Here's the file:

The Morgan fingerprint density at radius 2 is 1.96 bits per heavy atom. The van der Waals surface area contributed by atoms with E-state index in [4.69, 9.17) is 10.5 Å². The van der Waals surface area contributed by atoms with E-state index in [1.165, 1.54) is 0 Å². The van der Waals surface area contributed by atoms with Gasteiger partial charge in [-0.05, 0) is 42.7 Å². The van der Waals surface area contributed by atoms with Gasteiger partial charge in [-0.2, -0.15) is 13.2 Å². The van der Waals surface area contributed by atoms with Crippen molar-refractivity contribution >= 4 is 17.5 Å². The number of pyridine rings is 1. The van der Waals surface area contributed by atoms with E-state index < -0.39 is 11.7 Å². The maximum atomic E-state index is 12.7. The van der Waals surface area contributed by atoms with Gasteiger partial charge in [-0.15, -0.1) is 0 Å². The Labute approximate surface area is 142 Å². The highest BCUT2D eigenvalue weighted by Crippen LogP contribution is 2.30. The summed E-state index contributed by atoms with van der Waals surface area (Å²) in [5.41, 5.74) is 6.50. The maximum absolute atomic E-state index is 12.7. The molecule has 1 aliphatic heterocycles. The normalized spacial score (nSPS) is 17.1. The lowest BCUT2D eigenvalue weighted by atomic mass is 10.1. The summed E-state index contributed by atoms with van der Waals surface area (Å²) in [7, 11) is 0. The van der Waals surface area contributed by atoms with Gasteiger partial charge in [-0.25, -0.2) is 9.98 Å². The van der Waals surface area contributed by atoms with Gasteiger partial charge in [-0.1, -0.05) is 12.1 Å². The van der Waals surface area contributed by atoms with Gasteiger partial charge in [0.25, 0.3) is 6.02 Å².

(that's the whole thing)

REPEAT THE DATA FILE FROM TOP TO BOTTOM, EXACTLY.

The Morgan fingerprint density at radius 2 is 1.96 bits per heavy atom. The van der Waals surface area contributed by atoms with E-state index in [4.69, 9.17) is 10.5 Å². The van der Waals surface area contributed by atoms with E-state index in [1.165, 1.54) is 0 Å². The van der Waals surface area contributed by atoms with Gasteiger partial charge in [-0.05, 0) is 42.7 Å². The van der Waals surface area contributed by atoms with Gasteiger partial charge in [-0.2, -0.15) is 13.2 Å². The van der Waals surface area contributed by atoms with Crippen molar-refractivity contribution >= 4 is 17.5 Å². The number of pyridine rings is 1. The van der Waals surface area contributed by atoms with E-state index < -0.39 is 11.7 Å². The maximum atomic E-state index is 12.7. The van der Waals surface area contributed by atoms with Gasteiger partial charge in [-0.15, -0.1) is 0 Å². The Labute approximate surface area is 142 Å². The highest BCUT2D eigenvalue weighted by Crippen LogP contribution is 2.30. The summed E-state index contributed by atoms with van der Waals surface area (Å²) in [5.41, 5.74) is 6.50. The maximum absolute atomic E-state index is 12.7. The molecule has 1 aliphatic heterocycles. The normalized spacial score (nSPS) is 17.1. The lowest BCUT2D eigenvalue weighted by atomic mass is 10.1. The summed E-state index contributed by atoms with van der Waals surface area (Å²) in [7, 11) is 0. The van der Waals surface area contributed by atoms with Gasteiger partial charge in [-0.25, -0.2) is 9.98 Å². The van der Waals surface area contributed by atoms with Gasteiger partial charge in [-0.1, -0.05) is 12.1 Å². The van der Waals surface area contributed by atoms with Gasteiger partial charge in [0.25, 0.3) is 6.02 Å².